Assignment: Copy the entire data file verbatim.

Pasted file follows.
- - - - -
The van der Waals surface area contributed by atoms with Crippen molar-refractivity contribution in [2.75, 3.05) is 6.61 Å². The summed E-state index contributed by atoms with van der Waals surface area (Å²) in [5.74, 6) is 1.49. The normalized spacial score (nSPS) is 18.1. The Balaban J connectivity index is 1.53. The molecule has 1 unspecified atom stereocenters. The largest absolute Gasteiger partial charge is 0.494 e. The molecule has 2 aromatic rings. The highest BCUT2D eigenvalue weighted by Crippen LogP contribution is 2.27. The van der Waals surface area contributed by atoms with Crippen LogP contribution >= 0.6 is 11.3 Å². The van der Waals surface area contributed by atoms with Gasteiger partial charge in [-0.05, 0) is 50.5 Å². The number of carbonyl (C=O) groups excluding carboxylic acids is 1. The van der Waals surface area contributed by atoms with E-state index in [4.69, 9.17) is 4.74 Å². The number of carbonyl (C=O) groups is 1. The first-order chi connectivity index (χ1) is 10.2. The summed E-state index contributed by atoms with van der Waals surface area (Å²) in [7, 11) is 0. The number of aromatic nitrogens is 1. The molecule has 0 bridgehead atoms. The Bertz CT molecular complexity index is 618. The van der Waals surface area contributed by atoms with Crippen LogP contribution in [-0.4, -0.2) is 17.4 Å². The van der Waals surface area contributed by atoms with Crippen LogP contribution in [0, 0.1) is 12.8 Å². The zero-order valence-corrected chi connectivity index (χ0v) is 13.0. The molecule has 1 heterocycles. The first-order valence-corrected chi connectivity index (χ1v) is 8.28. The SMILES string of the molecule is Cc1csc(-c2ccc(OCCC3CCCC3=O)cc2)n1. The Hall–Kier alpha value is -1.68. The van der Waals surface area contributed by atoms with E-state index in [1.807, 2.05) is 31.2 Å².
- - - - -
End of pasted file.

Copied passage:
The van der Waals surface area contributed by atoms with Crippen molar-refractivity contribution in [2.75, 3.05) is 6.61 Å². The summed E-state index contributed by atoms with van der Waals surface area (Å²) in [5.74, 6) is 1.49. The normalized spacial score (nSPS) is 18.1. The Balaban J connectivity index is 1.53. The molecule has 1 unspecified atom stereocenters. The largest absolute Gasteiger partial charge is 0.494 e. The molecule has 2 aromatic rings. The highest BCUT2D eigenvalue weighted by Crippen LogP contribution is 2.27. The van der Waals surface area contributed by atoms with Crippen LogP contribution >= 0.6 is 11.3 Å². The van der Waals surface area contributed by atoms with Gasteiger partial charge in [-0.05, 0) is 50.5 Å². The number of carbonyl (C=O) groups excluding carboxylic acids is 1. The van der Waals surface area contributed by atoms with E-state index in [4.69, 9.17) is 4.74 Å². The number of carbonyl (C=O) groups is 1. The first-order chi connectivity index (χ1) is 10.2. The summed E-state index contributed by atoms with van der Waals surface area (Å²) in [7, 11) is 0. The number of aromatic nitrogens is 1. The molecule has 0 bridgehead atoms. The Bertz CT molecular complexity index is 618. The van der Waals surface area contributed by atoms with Crippen LogP contribution in [-0.4, -0.2) is 17.4 Å². The van der Waals surface area contributed by atoms with Crippen LogP contribution in [0, 0.1) is 12.8 Å². The zero-order valence-corrected chi connectivity index (χ0v) is 13.0. The molecule has 1 heterocycles. The first-order valence-corrected chi connectivity index (χ1v) is 8.28. The SMILES string of the molecule is Cc1csc(-c2ccc(OCCC3CCCC3=O)cc2)n1. The Hall–Kier alpha value is -1.68. The van der Waals surface area contributed by atoms with E-state index in [1.807, 2.05) is 31.2 Å².